LarryHart said...

Dr Brin:

locum...You $%$#%! It is for cheating. And you are a cheater. And you consort with cheaters.


Heh. Just when I think I've gone too far.


Coward cheater.


And liar. Don't forget my favorite.

LarryHart said...

Dr Brin:

It is a confederacy whose turn it is at bat, who change the rules so it now takes ten outs for the other team to get a turn. No 20 outs! No 100 outs!


And that's where the sports metaphor breaks down. Because the team who is up to bat doesn't get to change the rules of baseball. Nor does the winner of the Super Bowl get to select the referees for next year. And no team has their own news outlet that always reports that they win and calls reports that they lost a game "fake news".

Zepp Jamieson said...

Hmmm. Secession can lead to Democracy, but it's not the way to bet. Few of the breakaway Russian republics have anything even close to a democracy, and most of the former colonies have democracy in name only.

donzelion said...

Locum: "Then, there's the usual screed about the IMMORALITY of Gerrymandering even though Gerrymandering is (1) Legal..."

That's actually quite a contentious point. CERTAIN gerrymandering may be legal; other forms are not (see Shaw v. Reno, or Baker v. Carr - this is an old fight, and one that is not over).

"when it comes to the very antithesis of the democratic process, those autonomous self-perpetuating bureaucratic machineries unresponsive to democratic control (also known as the Deep State), we hear crickets."

I do not hold our military (the largest and least democratic of all bureaucratic machineries by any measure) as 'sacred' - I respect professionals for the expertise they have acquired. So too with the intelligence fields, and the intelligentsia itself. Nobody on the Left seeks to permit any machinery to grind ever onward towards any sort of conclusion: criticism, evaluation, and justification have ever been the staples.

We tweak what we love because we love it, and want it to work better.

"If the legality of Gerrymandering & the Electoral College can be questioned, then ANY & every law can and WILL be questioned, including the ones you like."
I am not afraid of questions. I am afraid of those who think they have all the answers.

Zepp Jamieson said...

"What, is that supposed to be a threat? The laws I like are already questioned ad nauseum. Obamacare? The Voting Rights Act? Roe vs Wade? You're not seriously asserting that right-wingers are constrained by laws they don't approve of until we liberals start complaining about their cheating, are you?" - Doctor Bin, trying to teach a pig to sing.

There's a fad in GOP statehouses to pass laws that "are not subject to court review" and "may not be repealed." Has to be one of the worst ideas in governance that I've ever seen. Even the best assemblies can and do pass laws that are mind-numbingly stupid. And given the level of corruption, especially in the GOP, there's a lot of feathering-the-nest laws these days, plus ones designed to render workers and consumers powerless.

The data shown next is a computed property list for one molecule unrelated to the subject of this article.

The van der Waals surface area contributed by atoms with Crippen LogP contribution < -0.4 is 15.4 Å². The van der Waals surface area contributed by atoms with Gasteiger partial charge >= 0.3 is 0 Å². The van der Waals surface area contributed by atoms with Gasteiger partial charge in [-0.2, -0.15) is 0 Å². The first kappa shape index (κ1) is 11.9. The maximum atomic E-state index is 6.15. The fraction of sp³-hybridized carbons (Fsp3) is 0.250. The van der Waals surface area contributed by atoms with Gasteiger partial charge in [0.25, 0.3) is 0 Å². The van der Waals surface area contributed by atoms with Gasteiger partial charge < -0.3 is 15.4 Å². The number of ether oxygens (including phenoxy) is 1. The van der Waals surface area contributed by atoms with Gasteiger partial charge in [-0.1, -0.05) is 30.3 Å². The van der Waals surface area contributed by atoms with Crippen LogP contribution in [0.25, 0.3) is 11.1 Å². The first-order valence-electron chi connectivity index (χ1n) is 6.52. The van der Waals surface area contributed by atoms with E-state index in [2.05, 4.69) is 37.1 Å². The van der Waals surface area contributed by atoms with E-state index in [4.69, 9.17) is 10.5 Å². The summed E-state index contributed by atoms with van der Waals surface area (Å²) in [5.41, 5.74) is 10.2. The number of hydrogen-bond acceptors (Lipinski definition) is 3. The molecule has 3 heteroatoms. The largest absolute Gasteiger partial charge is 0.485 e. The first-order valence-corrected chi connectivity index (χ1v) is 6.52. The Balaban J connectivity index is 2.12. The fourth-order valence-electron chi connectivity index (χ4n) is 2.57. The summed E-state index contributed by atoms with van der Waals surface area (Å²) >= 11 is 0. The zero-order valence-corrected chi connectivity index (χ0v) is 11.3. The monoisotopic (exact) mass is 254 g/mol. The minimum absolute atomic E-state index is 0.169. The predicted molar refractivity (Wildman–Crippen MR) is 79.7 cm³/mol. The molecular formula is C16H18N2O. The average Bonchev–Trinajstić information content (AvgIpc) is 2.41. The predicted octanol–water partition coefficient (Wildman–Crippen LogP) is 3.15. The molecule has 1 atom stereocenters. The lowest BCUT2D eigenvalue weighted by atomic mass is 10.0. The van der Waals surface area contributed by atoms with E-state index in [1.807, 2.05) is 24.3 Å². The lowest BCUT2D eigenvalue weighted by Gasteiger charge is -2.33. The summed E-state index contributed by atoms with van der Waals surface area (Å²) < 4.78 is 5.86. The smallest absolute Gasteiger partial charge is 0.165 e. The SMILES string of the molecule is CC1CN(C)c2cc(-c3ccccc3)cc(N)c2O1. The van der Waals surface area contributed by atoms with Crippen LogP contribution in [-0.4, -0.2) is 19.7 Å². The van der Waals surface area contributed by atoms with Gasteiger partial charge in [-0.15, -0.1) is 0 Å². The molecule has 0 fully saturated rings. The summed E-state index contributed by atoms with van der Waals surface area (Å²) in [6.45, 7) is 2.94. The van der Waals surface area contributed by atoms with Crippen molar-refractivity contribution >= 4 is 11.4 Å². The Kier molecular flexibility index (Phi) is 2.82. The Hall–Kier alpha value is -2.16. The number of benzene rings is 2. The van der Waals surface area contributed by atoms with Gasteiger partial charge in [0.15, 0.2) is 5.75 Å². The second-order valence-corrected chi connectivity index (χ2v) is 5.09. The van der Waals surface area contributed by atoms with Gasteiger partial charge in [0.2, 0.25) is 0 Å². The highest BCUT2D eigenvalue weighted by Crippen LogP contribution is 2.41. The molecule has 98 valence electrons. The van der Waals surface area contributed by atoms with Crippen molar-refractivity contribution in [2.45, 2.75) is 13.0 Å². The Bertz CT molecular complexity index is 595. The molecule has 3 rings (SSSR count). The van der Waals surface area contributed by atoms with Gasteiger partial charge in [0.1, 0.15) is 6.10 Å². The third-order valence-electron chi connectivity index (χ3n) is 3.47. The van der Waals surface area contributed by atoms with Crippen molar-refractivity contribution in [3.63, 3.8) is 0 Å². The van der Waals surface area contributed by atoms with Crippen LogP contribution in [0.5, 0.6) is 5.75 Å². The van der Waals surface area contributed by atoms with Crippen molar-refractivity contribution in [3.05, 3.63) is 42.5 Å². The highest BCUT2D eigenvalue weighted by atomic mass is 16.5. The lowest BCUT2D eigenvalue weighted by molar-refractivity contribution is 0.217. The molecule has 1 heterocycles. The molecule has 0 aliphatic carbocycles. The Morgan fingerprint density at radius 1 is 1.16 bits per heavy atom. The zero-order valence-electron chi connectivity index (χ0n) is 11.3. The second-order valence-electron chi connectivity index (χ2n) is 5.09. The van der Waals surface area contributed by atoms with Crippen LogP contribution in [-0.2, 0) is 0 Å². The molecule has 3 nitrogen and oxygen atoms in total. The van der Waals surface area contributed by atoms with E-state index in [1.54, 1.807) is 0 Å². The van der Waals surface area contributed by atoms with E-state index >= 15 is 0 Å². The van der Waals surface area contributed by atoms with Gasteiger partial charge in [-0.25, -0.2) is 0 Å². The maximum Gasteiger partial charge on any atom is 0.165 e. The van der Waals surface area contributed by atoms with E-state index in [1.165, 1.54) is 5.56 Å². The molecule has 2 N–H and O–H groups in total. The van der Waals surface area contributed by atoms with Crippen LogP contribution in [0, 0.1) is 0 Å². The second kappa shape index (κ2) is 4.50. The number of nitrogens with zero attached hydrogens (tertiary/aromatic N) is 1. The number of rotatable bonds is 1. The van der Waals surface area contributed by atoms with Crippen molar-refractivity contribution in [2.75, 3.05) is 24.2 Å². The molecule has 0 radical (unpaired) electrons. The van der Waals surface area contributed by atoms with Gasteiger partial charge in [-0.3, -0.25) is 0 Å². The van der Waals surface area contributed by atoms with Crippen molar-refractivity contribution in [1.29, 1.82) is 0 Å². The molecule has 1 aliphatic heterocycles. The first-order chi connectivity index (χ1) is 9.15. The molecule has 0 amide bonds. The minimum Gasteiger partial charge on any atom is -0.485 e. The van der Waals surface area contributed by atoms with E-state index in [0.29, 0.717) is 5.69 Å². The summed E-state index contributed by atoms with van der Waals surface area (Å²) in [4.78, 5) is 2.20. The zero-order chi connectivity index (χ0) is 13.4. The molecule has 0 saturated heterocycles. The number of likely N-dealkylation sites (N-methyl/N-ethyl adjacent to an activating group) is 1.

Take the proposed tax reform bill: it will bankrupt the country and bring on a revolution, possibly within a decade. Would it be wise to make it a permanent and inalterable law?

matthew said...

I do not assume anything is sacred to the likes of loco - his cult has a long, storied history of "do as I say, not as I do."

I notice we are at the point where the sort of mass killings we associate with Rwanda are being pushed every day by loco's co-cultists. And loco, too, just a couple posts above.

Our host may be amused at your antics. His house, his rules. When you start making direct threats to me and mine, though...















LarryHart said...

Zepp Jamieson:

There's a fad in GOP statehouses to pass laws that "are not subject to court review" and "may not be repealed." Has to be one of the worst ideas in governance that I've ever seen.


The first thing I thought of was to wonder what would happen if a future legislature repealed such a law. Would we find out what happens when an irresistible force meets an immovable object? I mean, who is to say for certain that the first law takes precedence?

The second thing I thought of was how many seconds it would take the USSC to get involved and rule such laws unconstitutional if a Democratic legislature ever passed such a law.

LarryHart said...

Zepp Jamieson (redux) :

laws that "are not subject to court review"